“He is very visible in his community and I doubt if there is a student, staff member, or community member that Brian doesn’t know and hasn’t helped in some way. He is a good listener and will always acknowledge the ideas and accomplishments of others.”

— Jim Mabbott, Executive Director
Oregon Association of Education Service Districts

Culturally Competent

Developed through a variety of experiences my cultural competencies are a result of many years of work and inquiry. Through life and work experiences that range from being an educator in four countries working in a variety of urban, rural, impoverished, affluent, mono-lingual and multi-lingual school contexts throughout my career. I learned skills necessary to interact effectively amongst many cultures. The practicing the skills of being a focused listener, developing patience to think before acting, and keeping an open mind, I have learned many fascinating things about the cultures we live amongst. In the end my accomplishments in cultural competence have helped me be a more effective communicator and planner, leading to work in a collaborative environment that achieves the sustainable outcomes communities seek.

Other critical experiences involved working in South America as a teacher at a private school and in China as a school administrator. I also served as a Peace Corps Volunteer in West Africa.

Through many unique experiences I have been able to hone my work in professional environments alongside host country and other international professionals.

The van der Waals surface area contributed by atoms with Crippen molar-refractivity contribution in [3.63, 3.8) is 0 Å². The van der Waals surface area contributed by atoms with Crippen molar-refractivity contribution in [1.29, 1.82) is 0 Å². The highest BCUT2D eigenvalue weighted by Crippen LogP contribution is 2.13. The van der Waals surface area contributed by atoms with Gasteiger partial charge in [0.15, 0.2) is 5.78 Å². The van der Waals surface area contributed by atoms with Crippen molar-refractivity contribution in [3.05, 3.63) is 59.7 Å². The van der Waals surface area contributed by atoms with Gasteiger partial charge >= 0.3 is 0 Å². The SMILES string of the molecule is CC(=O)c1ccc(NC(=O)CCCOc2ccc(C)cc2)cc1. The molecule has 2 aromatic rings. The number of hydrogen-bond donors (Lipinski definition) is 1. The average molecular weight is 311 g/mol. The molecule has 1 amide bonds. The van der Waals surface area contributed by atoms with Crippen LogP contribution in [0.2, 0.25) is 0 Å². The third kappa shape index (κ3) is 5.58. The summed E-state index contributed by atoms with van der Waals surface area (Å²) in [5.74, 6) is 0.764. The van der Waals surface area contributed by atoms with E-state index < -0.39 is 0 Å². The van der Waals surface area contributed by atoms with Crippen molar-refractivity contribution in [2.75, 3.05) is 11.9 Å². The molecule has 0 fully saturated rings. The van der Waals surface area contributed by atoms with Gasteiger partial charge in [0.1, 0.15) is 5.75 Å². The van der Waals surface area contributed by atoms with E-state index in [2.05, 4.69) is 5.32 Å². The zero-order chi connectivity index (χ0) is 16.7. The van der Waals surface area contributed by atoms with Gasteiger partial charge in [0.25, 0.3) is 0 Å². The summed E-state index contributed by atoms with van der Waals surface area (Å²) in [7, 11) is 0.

These were great learning environments that taught me to respect the variety of approaches to problem solving, including the cultural context and expectations of using best practices, at times brought in from other cultures.

However the real proof of cultural competency is when you can apply it “in your own backyard.” Showing on day-in day-out basis that you value all individuals for who they are, understanding what makes them who they are, and communicating effectively with them allows for each individual to feel respected and valued. This approach also allows me to understand myself. I have learned the need to be more aware of others’ pasts when venturing into a process that may change the way they carry out their lives.

Going forward with complex change before gaining that understanding is a delicate process; the context of the stakeholders has to be well understood so communication is clear and actions are transparent while being sensitive to the culture of the stakeholders.

In the end the impacts of my cultural competence has lead me to be a more effective communicator and planner by assuring I look closely at the shared vision the learning community holds for their school. My work in rural communities both integrated and single race has helped me understand the challenges of rural poverty, the challenges of migrant families and the importance of my advocacy for families of special needs students who may need an advocate the most. As an urban school leader where many languages impacted our communications I learned to be mindful that structures for school improvement should include a variety of cultural context but also support the voices that do not come to the table because of their cultural beliefs. As a school leader in affluent communities I learned that all students needed to be represented in school activities whether they arise from a developmental learning center class or a conversation with a talented and gifted student.

Our students see the world as much smaller than I did when I was their age. They need leadership that reflects a sensitivity to that change and I am grateful for the opportunities I have had that put me in a strong position to lead them in this area.